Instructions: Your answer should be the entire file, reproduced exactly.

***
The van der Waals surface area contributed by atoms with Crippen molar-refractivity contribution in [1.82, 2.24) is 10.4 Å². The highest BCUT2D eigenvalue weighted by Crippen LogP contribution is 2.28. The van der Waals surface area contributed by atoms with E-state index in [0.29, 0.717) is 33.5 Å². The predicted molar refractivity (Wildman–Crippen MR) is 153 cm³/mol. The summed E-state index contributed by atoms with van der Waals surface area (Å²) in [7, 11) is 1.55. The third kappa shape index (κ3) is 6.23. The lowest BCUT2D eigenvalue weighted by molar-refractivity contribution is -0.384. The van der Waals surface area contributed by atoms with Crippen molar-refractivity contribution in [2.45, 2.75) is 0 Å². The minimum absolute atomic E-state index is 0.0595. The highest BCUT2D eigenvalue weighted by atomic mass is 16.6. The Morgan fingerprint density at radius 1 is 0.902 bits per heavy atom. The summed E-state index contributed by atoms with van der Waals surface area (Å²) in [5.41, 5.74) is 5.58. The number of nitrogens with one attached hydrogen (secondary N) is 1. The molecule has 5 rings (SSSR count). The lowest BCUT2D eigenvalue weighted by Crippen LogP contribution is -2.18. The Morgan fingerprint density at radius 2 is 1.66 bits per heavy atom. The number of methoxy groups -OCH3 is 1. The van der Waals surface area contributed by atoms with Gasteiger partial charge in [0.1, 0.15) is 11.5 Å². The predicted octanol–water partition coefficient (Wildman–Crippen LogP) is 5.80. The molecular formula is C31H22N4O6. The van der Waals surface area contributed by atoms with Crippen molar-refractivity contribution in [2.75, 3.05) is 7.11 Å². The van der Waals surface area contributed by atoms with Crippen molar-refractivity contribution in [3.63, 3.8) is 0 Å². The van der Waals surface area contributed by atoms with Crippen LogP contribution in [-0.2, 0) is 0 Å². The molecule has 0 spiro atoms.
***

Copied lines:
The van der Waals surface area contributed by atoms with Crippen molar-refractivity contribution in [1.82, 2.24) is 10.4 Å². The highest BCUT2D eigenvalue weighted by Crippen LogP contribution is 2.28. The van der Waals surface area contributed by atoms with E-state index in [0.29, 0.717) is 33.5 Å². The predicted molar refractivity (Wildman–Crippen MR) is 153 cm³/mol. The summed E-state index contributed by atoms with van der Waals surface area (Å²) in [7, 11) is 1.55. The third kappa shape index (κ3) is 6.23. The lowest BCUT2D eigenvalue weighted by molar-refractivity contribution is -0.384. The van der Waals surface area contributed by atoms with Crippen molar-refractivity contribution in [2.45, 2.75) is 0 Å². The minimum absolute atomic E-state index is 0.0595. The highest BCUT2D eigenvalue weighted by atomic mass is 16.6. The Morgan fingerprint density at radius 1 is 0.902 bits per heavy atom. The summed E-state index contributed by atoms with van der Waals surface area (Å²) in [5.41, 5.74) is 5.58. The number of nitrogens with one attached hydrogen (secondary N) is 1. The molecule has 5 rings (SSSR count). The lowest BCUT2D eigenvalue weighted by Crippen LogP contribution is -2.18. The Morgan fingerprint density at radius 2 is 1.66 bits per heavy atom. The number of methoxy groups -OCH3 is 1. The van der Waals surface area contributed by atoms with Gasteiger partial charge in [0.1, 0.15) is 11.5 Å². The predicted octanol–water partition coefficient (Wildman–Crippen LogP) is 5.80. The molecular formula is C31H22N4O6. The van der Waals surface area contributed by atoms with Crippen molar-refractivity contribution in [2.75, 3.05) is 7.11 Å². The van der Waals surface area contributed by atoms with Crippen molar-refractivity contribution in [3.63, 3.8) is 0 Å². The van der Waals surface area contributed by atoms with Crippen LogP contribution in [-0.2, 0) is 0 Å². The molecule has 0 spiro atoms.